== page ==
Ultimately, though, if YOU want to be successful, you have to count on yourself. Yes, it's important to have encouragement. But you need to dig inside yourself if you want to do something with your life and not wait for someone to tell you to do it. Granted, most of my kids who do well have a lot of family support, but I have also met kids who don't who still go on to do amazing things. If you express these feelings to a teacher, I would hope that he or she would also want to support you.
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Old 02-04-2008, 10:52 PM
506 posts, read 1,830,109 times
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Well, I went to a magnet school on the UWS and was told that I wouldn't pass the examination despite high grades and a consistent strong academic record. I am not from the UWS, but from Upper Manhattan. To my principal's chagrin, not only did I pass the exam but was admitted to one of the three schools. No small feat.

My point is that sometimes the parents and children are often discouraged (as I was) and must fight against that and pursue the best education possible regardless of socio economic background.
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Old 10-31-2008, 01:29 PM
1 posts, read 4,825 times
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The issues surrounding whether or not someone is successful depends on an internal drive to succeed, being a product of one's environment, and one's friends -- the free will they use to choose these friends. Let's stop making excuses and pointing the finger of blame at "society". People of every religion and race and gender have succeeded no matter the school attended. Some never graduated but became wealthy anyway.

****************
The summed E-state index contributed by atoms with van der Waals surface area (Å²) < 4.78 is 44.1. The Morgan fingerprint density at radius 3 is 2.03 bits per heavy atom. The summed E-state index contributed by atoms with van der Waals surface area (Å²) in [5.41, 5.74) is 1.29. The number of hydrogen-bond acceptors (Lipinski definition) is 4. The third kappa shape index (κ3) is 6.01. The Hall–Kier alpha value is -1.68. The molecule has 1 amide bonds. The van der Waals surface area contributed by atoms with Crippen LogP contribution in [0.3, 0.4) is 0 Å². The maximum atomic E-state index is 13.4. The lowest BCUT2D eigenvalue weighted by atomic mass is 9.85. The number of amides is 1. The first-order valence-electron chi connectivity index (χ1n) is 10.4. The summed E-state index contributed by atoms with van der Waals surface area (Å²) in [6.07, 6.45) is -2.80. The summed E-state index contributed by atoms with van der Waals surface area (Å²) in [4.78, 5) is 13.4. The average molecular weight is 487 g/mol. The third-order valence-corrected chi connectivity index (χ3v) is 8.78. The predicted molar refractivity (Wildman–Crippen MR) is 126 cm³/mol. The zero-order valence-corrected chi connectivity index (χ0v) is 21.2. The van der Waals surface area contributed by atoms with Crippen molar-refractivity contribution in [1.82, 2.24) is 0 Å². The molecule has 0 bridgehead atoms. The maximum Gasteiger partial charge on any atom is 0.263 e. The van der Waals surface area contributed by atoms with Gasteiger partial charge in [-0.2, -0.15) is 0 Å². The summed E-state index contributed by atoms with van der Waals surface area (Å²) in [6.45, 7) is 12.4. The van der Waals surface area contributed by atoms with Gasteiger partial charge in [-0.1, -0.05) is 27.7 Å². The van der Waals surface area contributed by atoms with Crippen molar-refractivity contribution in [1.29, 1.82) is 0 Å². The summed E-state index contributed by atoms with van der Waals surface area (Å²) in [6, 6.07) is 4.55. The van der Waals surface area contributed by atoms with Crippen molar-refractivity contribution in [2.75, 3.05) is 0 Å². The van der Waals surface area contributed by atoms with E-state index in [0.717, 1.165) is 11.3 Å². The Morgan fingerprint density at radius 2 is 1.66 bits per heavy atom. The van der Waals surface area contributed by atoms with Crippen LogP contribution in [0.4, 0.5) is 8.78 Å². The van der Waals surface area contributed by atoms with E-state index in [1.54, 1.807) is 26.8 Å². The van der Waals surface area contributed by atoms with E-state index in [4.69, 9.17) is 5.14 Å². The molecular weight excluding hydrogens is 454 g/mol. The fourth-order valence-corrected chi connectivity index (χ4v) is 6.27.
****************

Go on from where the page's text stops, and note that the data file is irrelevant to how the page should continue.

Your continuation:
I am a proud Bronx-ite... Pelham Parkway, to be exact. Yes, our neighborhood has become diverse, and due to blockbusting, those who remained were subject to the aftermath of the original ("scared") people leaving... Leaving us with a series of landlords who accepted any city deals and renters, no reference letters or background checks for incoming inhabitants.... 99cent stores where we once had Kosher butchers, delicatessens, clothing stores, decorators, and bakeries... We are trying to resurrect our area, and with some team effort from the newer inhabitants... if they want to respect where they live... they can have a very beautiful neighborhood that took generations to build, and a short time to depress.
If the children are our future, the parents and guardians need to raise the expectations from their children. Demand more. Pelham Parkway -- it is not devastated.
Graduate, Bronx High School of Science.
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Old 10-31-2008, 01:37 PM
8,752 posts, read 14,155,934 times
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TeaJay I think your assessment was correct..these are all factors. Interesting comment Mgross. I took the test but did not get in! I should have prepared. Infoseeker, whether it is Bronx Science, or any school, once you graduate and enter your profession, the BEST way to solve this problem is to GO BACK to your elementary school and high school and share your experiences and advice to those that don't have any guidance or resources. If somebody had COME BACK to discuss these options with you at your school, I think it would have made a difference for you and others like you. Don't forget those you are leaving behind when you "make it."
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Old 10-31-2008, 03:09 PM
Location: Queens
467 posts, read 1,422,352 times
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Originally Posted by InfoSeeker205 View Post
I was wondering why in some areas of NYC, that kids aren't encouraged as much as in other areas of the city to take the SHSAT and get into public schools like the Bronx High School of Science. I am a student and I live in the Highbridge Section of the Bronx. If my parents and my sister didn't encourage me, I might have shown interest or even applied to the school for this year. Please tell me your honest opinions. I would really appreiciate it. Thanks.